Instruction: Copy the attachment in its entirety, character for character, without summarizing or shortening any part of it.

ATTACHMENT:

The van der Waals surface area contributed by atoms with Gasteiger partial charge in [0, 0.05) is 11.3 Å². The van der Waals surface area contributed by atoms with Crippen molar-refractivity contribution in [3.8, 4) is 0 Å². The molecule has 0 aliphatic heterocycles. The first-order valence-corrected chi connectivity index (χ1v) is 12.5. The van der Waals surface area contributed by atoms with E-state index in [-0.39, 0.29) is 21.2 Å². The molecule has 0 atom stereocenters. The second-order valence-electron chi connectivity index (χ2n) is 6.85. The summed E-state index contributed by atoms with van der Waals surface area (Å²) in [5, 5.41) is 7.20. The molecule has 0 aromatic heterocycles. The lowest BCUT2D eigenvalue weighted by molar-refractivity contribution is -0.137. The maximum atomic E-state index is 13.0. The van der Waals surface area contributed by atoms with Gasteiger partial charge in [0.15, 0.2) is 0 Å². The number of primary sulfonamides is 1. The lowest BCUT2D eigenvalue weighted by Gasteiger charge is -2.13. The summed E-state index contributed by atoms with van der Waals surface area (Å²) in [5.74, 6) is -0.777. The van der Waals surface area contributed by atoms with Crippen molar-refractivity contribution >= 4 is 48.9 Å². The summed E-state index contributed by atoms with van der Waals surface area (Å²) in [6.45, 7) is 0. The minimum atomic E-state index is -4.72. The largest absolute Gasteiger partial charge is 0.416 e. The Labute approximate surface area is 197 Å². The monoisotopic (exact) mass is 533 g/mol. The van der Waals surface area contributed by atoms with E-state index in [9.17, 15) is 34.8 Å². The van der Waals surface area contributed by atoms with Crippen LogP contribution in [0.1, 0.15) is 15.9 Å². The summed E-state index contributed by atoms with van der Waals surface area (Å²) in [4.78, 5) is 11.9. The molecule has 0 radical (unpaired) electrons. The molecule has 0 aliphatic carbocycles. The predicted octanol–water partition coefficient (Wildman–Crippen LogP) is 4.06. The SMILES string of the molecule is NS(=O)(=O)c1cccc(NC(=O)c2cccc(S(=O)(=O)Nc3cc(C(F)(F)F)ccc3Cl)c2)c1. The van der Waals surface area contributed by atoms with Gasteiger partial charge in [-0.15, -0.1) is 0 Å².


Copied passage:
The van der Waals surface area contributed by atoms with Gasteiger partial charge in [0, 0.05) is 11.3 Å². The van der Waals surface area contributed by atoms with Crippen molar-refractivity contribution in [3.8, 4) is 0 Å². The molecule has 0 aliphatic heterocycles. The first-order valence-corrected chi connectivity index (χ1v) is 12.5. The van der Waals surface area contributed by atoms with E-state index in [-0.39, 0.29) is 21.2 Å². The molecule has 0 atom stereocenters. The second-order valence-electron chi connectivity index (χ2n) is 6.85. The summed E-state index contributed by atoms with van der Waals surface area (Å²) in [5, 5.41) is 7.20. The molecule has 0 aromatic heterocycles. The lowest BCUT2D eigenvalue weighted by molar-refractivity contribution is -0.137. The maximum atomic E-state index is 13.0. The van der Waals surface area contributed by atoms with Gasteiger partial charge in [0.15, 0.2) is 0 Å². The number of primary sulfonamides is 1. The lowest BCUT2D eigenvalue weighted by Gasteiger charge is -2.13. The summed E-state index contributed by atoms with van der Waals surface area (Å²) in [5.74, 6) is -0.777. The van der Waals surface area contributed by atoms with Crippen molar-refractivity contribution >= 4 is 48.9 Å². The summed E-state index contributed by atoms with van der Waals surface area (Å²) in [6.45, 7) is 0. The minimum atomic E-state index is -4.72. The largest absolute Gasteiger partial charge is 0.416 e. The Labute approximate surface area is 197 Å². The monoisotopic (exact) mass is 533 g/mol. The van der Waals surface area contributed by atoms with E-state index in [9.17, 15) is 34.8 Å². The van der Waals surface area contributed by atoms with Crippen LogP contribution in [0.1, 0.15) is 15.9 Å². The summed E-state index contributed by atoms with van der Waals surface area (Å²) in [4.78, 5) is 11.9. The molecule has 0 radical (unpaired) electrons. The molecule has 0 aliphatic carbocycles. The predicted octanol–water partition coefficient (Wildman–Crippen LogP) is 4.06. The SMILES string of the molecule is NS(=O)(=O)c1cccc(NC(=O)c2cccc(S(=O)(=O)Nc3cc(C(F)(F)F)ccc3Cl)c2)c1. The van der Waals surface area contributed by atoms with Gasteiger partial charge in [-0.15, -0.1) is 0 Å².